print(f'Processing batch {batch_num}: {sample_ids}')                                                                                                                           
                    batch_results = []                                                                                                                                                             
                    sample_ids = ','.join(sample_ids)                                                                                                                                              
                    epost_cmd += f' -id "{sample_ids}"'                                                                                                                                            
                    epost = subprocess.Popen(shlex.split(epost_cmd),                                                                                                                               
                    elink = subprocess.Popen(shlex.split(elink_cmd),                                                                                                                               
                    efetch = subprocess.Popen(shlex.split(efetch_cmd),                                                                                                                             
                    xtract = subprocess.Popen(shlex.split(xtract_cmd),                                                                                                                             
                    while epost.returncode is None:                                                                                                                                                
                    for l in xtract.stdout.readlines():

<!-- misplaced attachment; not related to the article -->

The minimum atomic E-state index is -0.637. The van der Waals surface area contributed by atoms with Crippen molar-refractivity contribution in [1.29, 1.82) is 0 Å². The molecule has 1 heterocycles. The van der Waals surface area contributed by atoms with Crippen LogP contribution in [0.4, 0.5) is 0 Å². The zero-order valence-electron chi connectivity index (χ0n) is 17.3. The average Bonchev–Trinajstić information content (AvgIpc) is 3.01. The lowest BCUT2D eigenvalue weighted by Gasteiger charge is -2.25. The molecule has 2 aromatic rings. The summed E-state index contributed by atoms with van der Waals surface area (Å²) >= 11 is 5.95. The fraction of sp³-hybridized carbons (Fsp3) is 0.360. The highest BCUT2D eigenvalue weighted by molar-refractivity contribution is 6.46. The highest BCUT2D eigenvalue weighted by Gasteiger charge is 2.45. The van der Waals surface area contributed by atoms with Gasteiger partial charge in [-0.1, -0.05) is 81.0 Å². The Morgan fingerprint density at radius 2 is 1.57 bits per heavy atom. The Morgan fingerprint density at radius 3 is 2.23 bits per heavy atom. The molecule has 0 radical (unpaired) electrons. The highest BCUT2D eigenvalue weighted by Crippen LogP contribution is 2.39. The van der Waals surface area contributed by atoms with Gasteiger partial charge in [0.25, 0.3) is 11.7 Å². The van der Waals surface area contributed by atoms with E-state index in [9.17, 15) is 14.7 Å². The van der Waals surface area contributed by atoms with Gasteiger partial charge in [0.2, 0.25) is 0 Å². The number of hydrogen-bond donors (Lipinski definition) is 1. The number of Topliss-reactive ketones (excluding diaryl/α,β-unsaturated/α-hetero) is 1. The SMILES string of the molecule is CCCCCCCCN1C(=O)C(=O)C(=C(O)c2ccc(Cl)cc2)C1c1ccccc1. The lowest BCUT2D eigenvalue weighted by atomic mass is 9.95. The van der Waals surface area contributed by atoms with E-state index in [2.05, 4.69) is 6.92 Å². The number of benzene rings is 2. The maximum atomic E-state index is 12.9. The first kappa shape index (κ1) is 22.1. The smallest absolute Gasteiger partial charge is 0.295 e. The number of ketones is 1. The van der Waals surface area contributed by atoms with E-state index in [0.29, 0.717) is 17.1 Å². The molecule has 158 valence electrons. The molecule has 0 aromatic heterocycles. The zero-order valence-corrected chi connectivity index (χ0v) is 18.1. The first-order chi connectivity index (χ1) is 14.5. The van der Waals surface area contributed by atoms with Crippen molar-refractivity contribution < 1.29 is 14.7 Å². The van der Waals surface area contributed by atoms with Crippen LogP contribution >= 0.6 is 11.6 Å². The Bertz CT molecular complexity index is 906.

if not l.startswith('PRJ'):  # "502 Bad Gateway" when server is busy                                                                                                       
                            sys.stderr.write(f'Error processing {sample_ids}: {l}')                                                                                                                
                            if debug:                                                                                                                                                              
                    print(f'\nTotal SRA Runs in batch {batch_num}: {len(batch_results)}.\n')                                                                                                       
                    sample_ids = []                                                                                                                                                                
    print(f'Total runs in collection: {len(results)} with {idx+1} samples.')